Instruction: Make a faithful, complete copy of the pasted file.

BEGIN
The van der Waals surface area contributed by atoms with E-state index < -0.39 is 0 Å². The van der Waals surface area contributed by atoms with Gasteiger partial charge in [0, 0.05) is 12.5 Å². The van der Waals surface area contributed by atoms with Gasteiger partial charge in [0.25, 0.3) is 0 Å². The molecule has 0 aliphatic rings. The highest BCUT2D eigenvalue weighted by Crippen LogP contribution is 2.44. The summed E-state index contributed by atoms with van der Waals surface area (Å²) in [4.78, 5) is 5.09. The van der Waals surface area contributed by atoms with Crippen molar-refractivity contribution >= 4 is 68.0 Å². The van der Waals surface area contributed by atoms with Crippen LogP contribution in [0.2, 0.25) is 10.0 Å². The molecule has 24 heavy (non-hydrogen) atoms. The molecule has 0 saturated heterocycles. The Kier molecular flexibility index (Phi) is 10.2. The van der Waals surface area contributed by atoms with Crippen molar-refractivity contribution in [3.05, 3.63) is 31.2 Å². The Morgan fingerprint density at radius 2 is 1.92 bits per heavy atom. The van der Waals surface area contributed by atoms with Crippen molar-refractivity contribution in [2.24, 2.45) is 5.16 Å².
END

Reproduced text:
The van der Waals surface area contributed by atoms with E-state index < -0.39 is 0 Å². The van der Waals surface area contributed by atoms with Gasteiger partial charge in [0, 0.05) is 12.5 Å². The van der Waals surface area contributed by atoms with Gasteiger partial charge in [0.25, 0.3) is 0 Å². The molecule has 0 aliphatic rings. The highest BCUT2D eigenvalue weighted by Crippen LogP contribution is 2.44. The summed E-state index contributed by atoms with van der Waals surface area (Å²) in [4.78, 5) is 5.09. The van der Waals surface area contributed by atoms with Crippen molar-refractivity contribution >= 4 is 68.0 Å². The van der Waals surface area contributed by atoms with Crippen LogP contribution in [0.2, 0.25) is 10.0 Å². The molecule has 24 heavy (non-hydrogen) atoms. The molecule has 0 saturated heterocycles. The Kier molecular flexibility index (Phi) is 10.2. The van der Waals surface area contributed by atoms with Crippen molar-refractivity contribution in [3.05, 3.63) is 31.2 Å². The Morgan fingerprint density at radius 2 is 1.92 bits per heavy atom. The van der Waals surface area contributed by atoms with Crippen molar-refractivity contribution in [2.24, 2.45) is 5.16 Å².